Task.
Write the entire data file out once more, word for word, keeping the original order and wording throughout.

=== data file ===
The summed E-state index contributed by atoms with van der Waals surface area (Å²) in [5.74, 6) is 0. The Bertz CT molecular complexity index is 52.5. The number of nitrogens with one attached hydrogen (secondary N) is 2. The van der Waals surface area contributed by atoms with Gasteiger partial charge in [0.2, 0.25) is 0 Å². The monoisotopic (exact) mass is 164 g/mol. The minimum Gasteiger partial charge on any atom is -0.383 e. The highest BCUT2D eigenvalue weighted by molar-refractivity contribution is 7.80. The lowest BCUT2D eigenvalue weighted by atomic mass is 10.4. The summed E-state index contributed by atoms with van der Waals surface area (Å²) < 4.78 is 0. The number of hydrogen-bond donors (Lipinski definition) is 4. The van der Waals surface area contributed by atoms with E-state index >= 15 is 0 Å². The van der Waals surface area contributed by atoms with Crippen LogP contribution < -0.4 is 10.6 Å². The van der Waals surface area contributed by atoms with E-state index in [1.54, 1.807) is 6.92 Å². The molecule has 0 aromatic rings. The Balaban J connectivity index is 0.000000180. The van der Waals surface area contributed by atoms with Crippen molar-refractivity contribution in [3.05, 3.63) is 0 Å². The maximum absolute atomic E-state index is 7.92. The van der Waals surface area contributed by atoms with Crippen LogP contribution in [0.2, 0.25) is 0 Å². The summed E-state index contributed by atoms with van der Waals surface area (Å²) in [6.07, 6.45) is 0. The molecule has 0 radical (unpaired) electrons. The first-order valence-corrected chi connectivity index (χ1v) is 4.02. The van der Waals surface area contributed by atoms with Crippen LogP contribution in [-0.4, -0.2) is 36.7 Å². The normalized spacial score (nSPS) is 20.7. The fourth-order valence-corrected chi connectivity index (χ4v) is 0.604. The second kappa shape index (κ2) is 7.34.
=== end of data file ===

The summed E-state index contributed by atoms with van der Waals surface area (Å²) in [5.74, 6) is 0. The Bertz CT molecular complexity index is 52.5. The number of nitrogens with one attached hydrogen (secondary N) is 2. The van der Waals surface area contributed by atoms with Gasteiger partial charge in [0.2, 0.25) is 0 Å². The monoisotopic (exact) mass is 164 g/mol. The minimum Gasteiger partial charge on any atom is -0.383 e. The highest BCUT2D eigenvalue weighted by molar-refractivity contribution is 7.80. The lowest BCUT2D eigenvalue weighted by atomic mass is 10.4. The summed E-state index contributed by atoms with van der Waals surface area (Å²) < 4.78 is 0. The number of hydrogen-bond donors (Lipinski definition) is 4. The van der Waals surface area contributed by atoms with E-state index >= 15 is 0 Å². The van der Waals surface area contributed by atoms with Crippen LogP contribution < -0.4 is 10.6 Å². The van der Waals surface area contributed by atoms with E-state index in [1.54, 1.807) is 6.92 Å². The molecule has 0 aromatic rings. The Balaban J connectivity index is 0.000000180. The van der Waals surface area contributed by atoms with Crippen molar-refractivity contribution in [3.05, 3.63) is 0 Å². The maximum absolute atomic E-state index is 7.92. The van der Waals surface area contributed by atoms with Crippen LogP contribution in [0.2, 0.25) is 0 Å². The summed E-state index contributed by atoms with van der Waals surface area (Å²) in [6.07, 6.45) is 0. The molecule has 0 radical (unpaired) electrons. The first-order valence-corrected chi connectivity index (χ1v) is 4.02. The van der Waals surface area contributed by atoms with Crippen LogP contribution in [-0.4, -0.2) is 36.7 Å². The normalized spacial score (nSPS) is 20.7. The fourth-order valence-corrected chi connectivity index (χ4v) is 0.604. The second kappa shape index (κ2) is 7.34.